"" the girl who makes things

Sunday, 22 April 2018

A Helmi shirt

You know when you finish a very involved project and you have that nice sense of satisfaction, like your creative energy has been sated. You look at your finished garment, take a couple of pictures for Instagram and then decide that's it for the time being. No more sewing..... and then twenty minutes later you find yourself diving into another sewing project? Well, that's how it went down for me.


I'd just finished my Helmi Tunic dress and I was so pleased with the result that I couldn't help starting on another. This time it's a shirt, which I actually had a huge wardrobe gap for.



The fabric is a light viscose twill from Feira dos Tecidos in Lisbon. It is incredibly drapey - perfect for this shirt pattern but an absolute nightmare to handle. I used a lot of spray starch, particularly around the collar, shoulder seams and hem. As a result this shirt took longer than I anticipated to finish.


I'm sure there are some fairly dodgy seams. The shoulder seams are definitely warped but luckily the print disguises the imperfections. I recycled buttons from an old Zara shirt and I think they blend in well too.


I cut a size 34 all over as my measurements for Named a pretty bang-on in my upper body. The only slight alteration I'd make is to widen the shoulders out slightly. I found this tutorial on Colette's website which explains how to adjust them. 


The one change I made to the pattern was to omit the invisible button band. I had no clear reason to do this, I just wanted to see what it was like.


As you can tell from my face, I bloody love this shirt. I think a lot of that is down to the fabric, which, for all the difficulties, is completely divine. Fortunately, I had about half a metre leftover so I made a simple gathered skirt with some elastic and I can even turn this shirt into a 'fake' shirtdress. Check out my Instagram account to see it!

Saturday, 14 April 2018

My thoughts on sewing and sustainability

I feel like I've been reading/hearing a lot about sustainable sewing recently. Articles/podcasts such as from Love to Sew, Wendy Ward, Megan Nielsen and Sewcialists are just a few that spring to mind. Ethics and environmental impact is something that's always on my mind and I strive to act responsibly, but I'm going to admit to you, there are many ways in which I fall short. It's not easy to do the hobby you love, keep creating new things and produce zero waste. I endeavor to mitigate my bad habits, but I don't think it's all negative. I'd like to share a little bit about how I think sewing has had a positive effect on my environmental/ethical consciousness:



1. I value the clothes I make
Creating is not just about the end product. It's about the process. I have a special bond with everything I make because I've taken so much time over it. This is why I love longer, more complicated projects. I very rarely throw away my handmades, I'm much more likely to store, repair them or gift them to someone. I can't say the same about shop bought clothes.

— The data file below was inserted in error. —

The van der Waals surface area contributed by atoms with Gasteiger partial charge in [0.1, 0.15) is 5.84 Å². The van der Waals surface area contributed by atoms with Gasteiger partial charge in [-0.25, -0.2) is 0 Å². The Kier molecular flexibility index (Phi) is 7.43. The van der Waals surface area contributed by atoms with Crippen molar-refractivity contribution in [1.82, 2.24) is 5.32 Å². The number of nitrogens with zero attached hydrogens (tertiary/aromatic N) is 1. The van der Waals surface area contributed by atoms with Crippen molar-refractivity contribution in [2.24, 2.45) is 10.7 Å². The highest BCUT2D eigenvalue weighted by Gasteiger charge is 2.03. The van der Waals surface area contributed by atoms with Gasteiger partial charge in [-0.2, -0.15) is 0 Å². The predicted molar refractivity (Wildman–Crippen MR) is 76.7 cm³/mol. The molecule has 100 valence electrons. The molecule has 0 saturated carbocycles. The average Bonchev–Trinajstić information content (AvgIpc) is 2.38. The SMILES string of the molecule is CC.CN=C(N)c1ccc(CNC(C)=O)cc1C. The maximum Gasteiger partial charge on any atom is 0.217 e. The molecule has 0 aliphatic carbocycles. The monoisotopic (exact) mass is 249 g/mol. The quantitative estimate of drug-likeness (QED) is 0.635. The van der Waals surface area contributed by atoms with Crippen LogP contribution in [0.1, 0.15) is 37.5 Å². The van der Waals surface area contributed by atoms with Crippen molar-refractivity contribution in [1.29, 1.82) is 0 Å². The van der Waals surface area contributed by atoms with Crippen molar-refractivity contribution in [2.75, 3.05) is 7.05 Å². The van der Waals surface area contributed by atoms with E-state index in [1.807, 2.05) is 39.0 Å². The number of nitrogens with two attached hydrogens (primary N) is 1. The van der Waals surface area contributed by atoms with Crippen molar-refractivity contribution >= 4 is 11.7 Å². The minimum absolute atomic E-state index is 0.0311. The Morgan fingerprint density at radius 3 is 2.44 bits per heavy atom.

2. I can choose my materials
There are a lot of ethical questions around fabric production, I know, but when you take factory garment construction out the equation you can focus much more on fabric sourcing. This means buying better quality, natural fibers, organic and fair trade.

3. I'm more careful about what I choose to wear
I'm much less interested in fashion trends now. I'm interested in clothes that will suit my style and look special. Again, as sewing takes a long time there's no point in making something that won't be on trend next season, better to go for longevity.

4. I've learnt skills that enable me to mend and alter
Now that I've been sewing for a number of years, I have a much better idea about how clothes are constructed and how to repair them. This means that I've mended and adjusted a lot of shop bought clothes. For example, I once almost threw out a pair of jeans because they were too loose around the waist (a classic problem for me). I fixed it by inserting elastic into the back waistband, and now I wear them almost every week.

Of course constantly buying new fabric and making new clothes isn't that much better than buying from the shops all the time, but as I've said, there are a few ways in which it is preferable. After reading more about the subject I've changed my mindset slightly though. I'm choosing projects that take longer so that I'm not piling through quick makes. I'm also hanging on to my scraps and trying to be more imaginative about how I use them. Shauni on The Magnificient Thread has a good leftovers challenge. Finally, I'm either using second hand fabric from old bed sheets or buying expensive, quality fabric from now on.